News ID: 155693
Published: 0309 GMT July 26, 2016

Solar Impulse completes historic round-the-world trip

Solar Impulse completes historic round-the-world trip

The first round-the-world solar powered flight has been completed, after the Solar Impulse aircraft touched down in Abu Dhabi.

Bertrand Piccard piloted the plane for a final time, steering it safely from the Egyptian capital Cairo to the UAE, BBC wrote.

He has been taking turns at the controls with Swiss compatriot Andre Borschberg, with the mission aiming to promote renewable energy.

It brings to an end a voyage that began in Abu Dhabi on March 9 last year.

"The future is clean. The future is you. The future is now. Let's take it further,'' Piccard said, arriving into Abu Dhabi to cheers and applause.

The 17-stage journey covered some 42,000km, taking in four continents, three seas and two oceans.

The longest leg, an 8,924km flight from Nagoya in Japan to Hawaii, US, lasted nearly 118 hours and saw Borschberg break the absolute world record for longest (time duration) uninterrupted solo flight.

It was just one of 19 official aviation records set during the global adventure.

Piccard and Borschberg have been working on the Solar Impulse project for more than a decade.

The pair had hoped to complete the challenge last year but progress was not quite swift enough to get the best of the weather in the Northern Hemisphere's summer.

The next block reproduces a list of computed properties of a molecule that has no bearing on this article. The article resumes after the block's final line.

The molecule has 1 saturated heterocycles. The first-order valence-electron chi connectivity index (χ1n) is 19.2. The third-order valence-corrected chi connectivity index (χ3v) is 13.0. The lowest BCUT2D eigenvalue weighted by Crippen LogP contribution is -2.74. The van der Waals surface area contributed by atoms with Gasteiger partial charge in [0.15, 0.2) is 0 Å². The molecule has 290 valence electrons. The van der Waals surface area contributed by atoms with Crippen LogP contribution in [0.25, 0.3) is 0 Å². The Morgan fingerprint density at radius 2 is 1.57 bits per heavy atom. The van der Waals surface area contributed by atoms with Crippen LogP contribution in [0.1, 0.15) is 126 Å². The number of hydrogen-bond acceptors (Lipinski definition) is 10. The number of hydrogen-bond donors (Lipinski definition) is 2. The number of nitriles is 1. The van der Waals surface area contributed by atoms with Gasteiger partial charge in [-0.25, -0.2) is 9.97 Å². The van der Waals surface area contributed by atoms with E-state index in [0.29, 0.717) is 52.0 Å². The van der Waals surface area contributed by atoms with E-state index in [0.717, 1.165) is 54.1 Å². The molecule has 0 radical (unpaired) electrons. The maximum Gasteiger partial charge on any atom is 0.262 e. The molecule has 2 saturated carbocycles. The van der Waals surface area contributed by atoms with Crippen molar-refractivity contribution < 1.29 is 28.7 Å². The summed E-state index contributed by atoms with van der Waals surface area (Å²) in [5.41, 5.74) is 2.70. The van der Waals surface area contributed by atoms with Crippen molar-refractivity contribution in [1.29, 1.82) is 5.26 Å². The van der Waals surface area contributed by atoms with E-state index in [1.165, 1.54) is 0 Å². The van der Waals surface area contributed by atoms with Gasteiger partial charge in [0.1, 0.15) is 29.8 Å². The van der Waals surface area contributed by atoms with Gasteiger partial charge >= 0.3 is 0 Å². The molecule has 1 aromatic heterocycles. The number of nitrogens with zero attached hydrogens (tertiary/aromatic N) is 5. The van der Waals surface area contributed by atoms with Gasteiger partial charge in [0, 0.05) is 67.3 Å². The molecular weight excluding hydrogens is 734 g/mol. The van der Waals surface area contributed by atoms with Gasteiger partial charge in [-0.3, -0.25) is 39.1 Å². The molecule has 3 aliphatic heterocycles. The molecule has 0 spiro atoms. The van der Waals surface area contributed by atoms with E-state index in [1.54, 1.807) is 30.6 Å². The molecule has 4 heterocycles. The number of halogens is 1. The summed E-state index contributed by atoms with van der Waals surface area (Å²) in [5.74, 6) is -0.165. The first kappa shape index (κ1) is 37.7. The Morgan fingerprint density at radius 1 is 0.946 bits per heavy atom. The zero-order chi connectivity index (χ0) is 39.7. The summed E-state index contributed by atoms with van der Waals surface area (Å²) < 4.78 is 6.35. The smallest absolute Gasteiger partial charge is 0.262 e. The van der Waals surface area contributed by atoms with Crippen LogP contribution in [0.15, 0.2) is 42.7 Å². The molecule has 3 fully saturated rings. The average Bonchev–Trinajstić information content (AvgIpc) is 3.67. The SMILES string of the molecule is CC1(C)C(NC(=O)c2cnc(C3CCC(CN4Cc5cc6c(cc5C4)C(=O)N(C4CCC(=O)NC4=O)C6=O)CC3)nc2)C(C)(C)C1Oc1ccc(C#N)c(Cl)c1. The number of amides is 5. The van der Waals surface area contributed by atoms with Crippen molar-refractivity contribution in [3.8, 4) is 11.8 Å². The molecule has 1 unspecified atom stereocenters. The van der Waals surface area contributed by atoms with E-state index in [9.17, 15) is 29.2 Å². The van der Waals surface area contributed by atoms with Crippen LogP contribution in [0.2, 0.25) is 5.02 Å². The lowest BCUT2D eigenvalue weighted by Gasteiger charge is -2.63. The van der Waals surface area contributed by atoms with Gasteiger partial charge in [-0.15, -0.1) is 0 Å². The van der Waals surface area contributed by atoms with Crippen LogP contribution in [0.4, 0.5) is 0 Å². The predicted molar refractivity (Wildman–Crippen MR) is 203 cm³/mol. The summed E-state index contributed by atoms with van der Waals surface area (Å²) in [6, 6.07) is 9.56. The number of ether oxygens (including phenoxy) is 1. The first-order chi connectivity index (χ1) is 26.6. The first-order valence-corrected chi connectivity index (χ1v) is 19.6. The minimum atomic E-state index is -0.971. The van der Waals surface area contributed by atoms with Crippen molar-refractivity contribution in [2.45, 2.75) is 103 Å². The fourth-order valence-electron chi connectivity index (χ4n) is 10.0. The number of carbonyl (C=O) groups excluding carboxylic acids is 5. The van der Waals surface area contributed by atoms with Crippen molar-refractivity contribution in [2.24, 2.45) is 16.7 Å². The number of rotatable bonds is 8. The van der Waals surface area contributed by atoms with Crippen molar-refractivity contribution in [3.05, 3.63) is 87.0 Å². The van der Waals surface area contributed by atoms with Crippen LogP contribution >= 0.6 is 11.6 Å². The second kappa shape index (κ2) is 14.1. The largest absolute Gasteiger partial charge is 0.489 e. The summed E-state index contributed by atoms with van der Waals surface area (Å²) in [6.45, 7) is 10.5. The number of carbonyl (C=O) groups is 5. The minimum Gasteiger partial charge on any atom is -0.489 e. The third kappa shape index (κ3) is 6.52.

And when battery damage was sustained on that epic five-day, five-night passage over the western Pacific in June/July 2015, the decision was taken to ground the effort for 10 months.

Solar Impulse is no heavier than a car, but has the wingspan of a Boeing 747. It is powered by 17,000 solar cells.

Its experimental design presents a number of technical difficulties, with the airplane being very sensitive to weather conditions.

Indeed, the passage from Cairo was very bumpy for Piccard as he battled severe turbulence above the hot Saudi desert.

The cockpit is about the size of a public telephone box, with the pilots having to wear oxygen tanks to breathe at high altitude and permitted to only sleep for 20 minutes at a time.

   
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